Can a Political Conservative Be a Christian?
A QUESTION OF PRIORITIES
“Can a political conservative be a Christian?” This question provokes two responses: conservatives indignantly answer, “Of course,” and Christians on the Left reply smugly, “Of course not.” Both answers fall considerably short of the full truth. One could write whole books exposing the self-righteousness that infects the Christian liberal’s attitude toward conservatives; more important at this time is an examination of the flaws in the conservative’s assumption that his political ideology and his religion co-exist effortlessly.
Until recently, liberalism held such sway that anyone even mildly sympathetic with conservatism would have concentrated his fire upon the liberals and would have sought to encourage that conservatism which dissented from the dominant ethos. In politics the liberals had their way in the 1960s, and if the next decade brought an end to their reign, it would be mistaken to view its downfall as a triumph of the Right: the chicanery of Richard Nixon and the banality of Gerald Ford did little to gladden principled conservatives. While Jimmy Carter became the bête noire of the Left, with his commitment to most of the items on the liberal agenda, he forged another link in the chain that stretches back to Franklin Roosevelt.
In the religious arena conservatives faced an even direr plight. By the 1970s much of American Protestantism had been battered by nearly a century of theological liberalism. From Walter Rauschenbusch’s Social Gospel to Harvey Cox’s celebration of the “secular city,” mainline Protestantism had been steadily eroded by men intent upon secularizing the Gospel into an almost exclusively temporal affair. The Roman Catholic Church, historically a fortress of sound theology, faced an onslaught from priests, nuns, and laymen who, in the wake of the Second Vatican Council, scrambled to outdo the Protestant secularizers. Conservative Catholics wandered disconsolately through the ruins of their Church, while their Protestant counterparts shored up the walls of the ghetto to which they had retreated in the face of the liberal assault.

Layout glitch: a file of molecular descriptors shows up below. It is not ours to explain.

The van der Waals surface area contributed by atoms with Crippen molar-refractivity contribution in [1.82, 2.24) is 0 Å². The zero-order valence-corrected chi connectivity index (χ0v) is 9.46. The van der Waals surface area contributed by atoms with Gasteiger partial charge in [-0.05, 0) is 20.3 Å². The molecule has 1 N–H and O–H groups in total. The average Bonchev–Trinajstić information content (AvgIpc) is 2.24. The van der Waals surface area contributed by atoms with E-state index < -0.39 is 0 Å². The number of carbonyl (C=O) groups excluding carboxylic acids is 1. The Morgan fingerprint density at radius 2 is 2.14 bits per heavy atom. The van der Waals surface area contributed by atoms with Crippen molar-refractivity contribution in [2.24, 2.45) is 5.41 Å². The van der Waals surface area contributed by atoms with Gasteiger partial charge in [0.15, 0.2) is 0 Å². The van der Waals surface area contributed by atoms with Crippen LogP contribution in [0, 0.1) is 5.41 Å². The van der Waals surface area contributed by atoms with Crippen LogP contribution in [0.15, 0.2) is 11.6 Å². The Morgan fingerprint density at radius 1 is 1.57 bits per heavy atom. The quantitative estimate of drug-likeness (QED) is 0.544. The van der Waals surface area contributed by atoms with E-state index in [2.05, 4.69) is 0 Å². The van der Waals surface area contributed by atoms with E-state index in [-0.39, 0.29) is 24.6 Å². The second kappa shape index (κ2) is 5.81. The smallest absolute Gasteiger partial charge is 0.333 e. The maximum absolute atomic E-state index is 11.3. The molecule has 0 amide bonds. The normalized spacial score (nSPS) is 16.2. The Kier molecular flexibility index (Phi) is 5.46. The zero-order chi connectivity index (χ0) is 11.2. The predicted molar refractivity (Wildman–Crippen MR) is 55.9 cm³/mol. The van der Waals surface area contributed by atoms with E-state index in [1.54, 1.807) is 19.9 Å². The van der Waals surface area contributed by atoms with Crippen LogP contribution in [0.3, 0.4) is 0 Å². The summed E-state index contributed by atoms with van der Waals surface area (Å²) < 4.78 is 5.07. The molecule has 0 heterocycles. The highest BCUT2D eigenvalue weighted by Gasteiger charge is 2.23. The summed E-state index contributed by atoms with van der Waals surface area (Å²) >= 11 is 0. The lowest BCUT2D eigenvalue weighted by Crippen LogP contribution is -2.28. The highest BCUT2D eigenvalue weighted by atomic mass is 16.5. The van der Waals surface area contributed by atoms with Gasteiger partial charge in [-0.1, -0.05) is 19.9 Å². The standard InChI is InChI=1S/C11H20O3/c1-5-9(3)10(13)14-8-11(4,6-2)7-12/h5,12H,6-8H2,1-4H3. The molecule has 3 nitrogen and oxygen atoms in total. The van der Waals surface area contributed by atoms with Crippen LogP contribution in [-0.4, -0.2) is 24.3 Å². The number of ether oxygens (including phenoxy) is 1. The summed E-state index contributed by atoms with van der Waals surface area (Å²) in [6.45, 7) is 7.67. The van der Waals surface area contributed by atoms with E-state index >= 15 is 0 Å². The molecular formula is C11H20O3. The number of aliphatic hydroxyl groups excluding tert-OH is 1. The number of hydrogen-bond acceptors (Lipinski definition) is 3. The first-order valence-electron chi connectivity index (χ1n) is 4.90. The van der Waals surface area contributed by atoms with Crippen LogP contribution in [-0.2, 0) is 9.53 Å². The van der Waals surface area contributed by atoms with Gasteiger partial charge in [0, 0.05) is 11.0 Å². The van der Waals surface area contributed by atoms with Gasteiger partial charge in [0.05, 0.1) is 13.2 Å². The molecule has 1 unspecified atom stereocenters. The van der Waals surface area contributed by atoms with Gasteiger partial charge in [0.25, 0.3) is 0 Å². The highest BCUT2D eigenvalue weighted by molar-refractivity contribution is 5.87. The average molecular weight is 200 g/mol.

In the late 1970s the unexpected happened: conservatives began to move back into power. Theological conservatives in the Roman Catholic Church regrouped their scattered forces, and with the election of Pope John Paul II and the rising militancy of the prolife movement they exuded a renewed vitality. Protestant conservatives marched out of the ghetto, and with such organizations as the Moral Majority leading the way, they asserted themselves in both religion and politics. Ronald Reagan’s election to the Presidency in 1980 provided a fitting culmination to the resurgence of the 1970s. Millions of Catholics, distressed at the decline in moral standards, abandoned the Democratic Party to vote for Reagan, and Protestants in the South and Midwest saw in him the embodiment of their hopes for political and moral renewal. Whether in religion, politics, economics, or public policy, conservatism entered the new decade with an ebullience and optimism it had not previously possessed in the 20th century.
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